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Host Daniel Chacón invites author, poet, and professor Inmaculada Lara Bonilla, Ph.D., into the Poets’ Cove to discuss her new book of poems, decir bóveda.
Inmaculada is an author and Associate Professor of Latin American and Latinx Literature and Cultural Studies at Hostos Community College, CUNY, where she also serves as the Director of the Latin American Writers Institute and as Chief Editor of the Hostos Review/ Revista Hostosiana.
Poets' Cove #19
On this episode, host Daniel Chacón speaks with acclaimed author Cristina García. They discuss Cristina’s new book, Vanishing Maps (Knopf, 2023), a follow-up to her best-selling novel, Dreaming in Cuban.
Poets' Cove #18
Host Daniel Chacón speaks with native Nicaraguan poet and UC Davis lecturer León Salvatierra about his collection of poetry, To the North/Al norte (University of Nevada Press 2022). Poet Javier O. Huerta, who translated To the North/Al norte into English, also joins the conversation.
Poets' Cove #17
Host Daniel Chacón speaks with poet Gabriel Dozal about his new collection of poetry, The Border Simulator (One World/Random House 2023). Poet Natasha Tiniacos, who translated The Border Simulator into Spanish, also joins the show to discuss the ground-breaking new book.
Poets' Cove #16
In a special episode recorded in the heart of Madrid, Spain, Host Daniel Chacón speaks with author and world traveler, Santiago Vaquera-Vásquez. They discuss a wide range of topics, including travel, artificial intelligence, and tacos in Poland.
Poets' Cove #15
Host Daniel Chacón speaks with author M. Evelina Galang about her incredible new collection of stories, When the Hibiscus Falls (Coffee House Press, 2023).
Poets' Cove #14
Host Daniel Chacón speaks with poet Brian Turner about his forthcoming three-part poetry series from Alice James Books: The Wild Delight of Wild Things, The Goodbye World Poem, and The Dead Peasant’s Handbook.
Poets' Cove #13
June 4, 2022
In this episode Daniel talks with international best selling fiction writer Mariana Enriquez. From Buenos Aires, Argentina, she writes what might best be described as literary horror stories, which are translated into multiple languages. She often takes us into dark and horrible spaces and situations, but she does it with a skillful narrative voice and compassion for her characters. They talk about her writing process, the difference between writing short stories and writing a novel, and the effect of psychogeography on how she travels and generates story ideas. They mostly speak of her collection of stories entitled, in English, The Dangers of Smoking in Bed, or Los peligros de fumar en la cama.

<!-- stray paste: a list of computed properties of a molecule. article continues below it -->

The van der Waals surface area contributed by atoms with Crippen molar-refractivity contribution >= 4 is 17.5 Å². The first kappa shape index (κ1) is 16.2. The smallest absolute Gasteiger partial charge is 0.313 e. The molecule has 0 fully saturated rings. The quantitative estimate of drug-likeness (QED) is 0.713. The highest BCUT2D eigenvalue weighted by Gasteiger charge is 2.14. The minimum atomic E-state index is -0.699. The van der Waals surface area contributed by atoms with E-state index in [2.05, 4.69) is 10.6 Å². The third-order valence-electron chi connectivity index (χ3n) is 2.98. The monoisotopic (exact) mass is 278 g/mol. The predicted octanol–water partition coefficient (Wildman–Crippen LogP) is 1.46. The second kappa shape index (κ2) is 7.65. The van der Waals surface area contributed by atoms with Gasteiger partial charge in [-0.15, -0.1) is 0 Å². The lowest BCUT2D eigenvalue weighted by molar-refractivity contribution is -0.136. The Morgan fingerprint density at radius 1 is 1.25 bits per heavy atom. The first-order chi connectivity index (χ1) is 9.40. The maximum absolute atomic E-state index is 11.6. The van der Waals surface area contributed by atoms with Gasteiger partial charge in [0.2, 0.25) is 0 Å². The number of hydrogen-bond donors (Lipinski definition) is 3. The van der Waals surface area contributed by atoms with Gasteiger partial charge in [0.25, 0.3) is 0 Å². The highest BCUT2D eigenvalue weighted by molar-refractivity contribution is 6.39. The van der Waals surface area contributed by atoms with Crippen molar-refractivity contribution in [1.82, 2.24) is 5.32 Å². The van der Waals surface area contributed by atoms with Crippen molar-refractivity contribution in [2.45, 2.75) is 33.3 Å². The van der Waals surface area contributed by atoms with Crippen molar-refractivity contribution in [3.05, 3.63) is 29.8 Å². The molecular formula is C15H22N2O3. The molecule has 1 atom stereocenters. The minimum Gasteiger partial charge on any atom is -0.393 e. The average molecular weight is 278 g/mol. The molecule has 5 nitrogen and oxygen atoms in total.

The Best of Words on a Wire
Daniel Chacón speaks with celebrated poet, essayist, editor, activist, novelist, and translator Ana Castillo, about her most recent poetry book, My Book of the Dead (University of New Mexico, Press, 2021).
Tracy K. Smith
Daniel talks with Pulitzer Prize-winning poet, Tracy K. Smith. She has written her first memoir, Ordinary Light, and she talks about why she waited many years to write about the death of her mother. She also explains why the memoir allowed her to explore the subject of race and to reflect on how her parents lived and coped in the segregated South.
Benjamin Alire Saenz
Benjamin Alire Sáenz visits us in Studio B to discuss his recent work. Dr. Sáenz taught as a professor in UTEP’s Creative Writing department for over twenty-three years before retiring to dedicate his time entirely to writing and there was so much to discuss, Dr. Sáenz is being featured in a special two-part edition of Words on a Wire.
Edward Hirsch speaks with Words on a Wire about his latest book, A Poet’s Glossary, which is not so much a book of definitions as it is an exploration of the history of the terms and how those terms interrelate to each other. Hirsch explains why it took 15 years to compile the information for this book, and why he believes it can still be more expansive (it’s already over 700 pages long). We’ll learn about the terms “Duende,” “Flarf,” and “Spam Poetry.”
Juan Felipe Herrera
Juan Felipe Herrera previously served as the Poet Laureate of the United States. Before that he was Poet Laureate of California. And before that he was a Fresno poet who was inspiring the dreams and imaginations of thousands of children, their parents, and fellow poets. Herrera joins us again on WORDS ON A WIRE to talk about his Laureateship and how his life has changed (and how it hasn’t) since he was appointed Poet Laureate of the U.S. in 2015.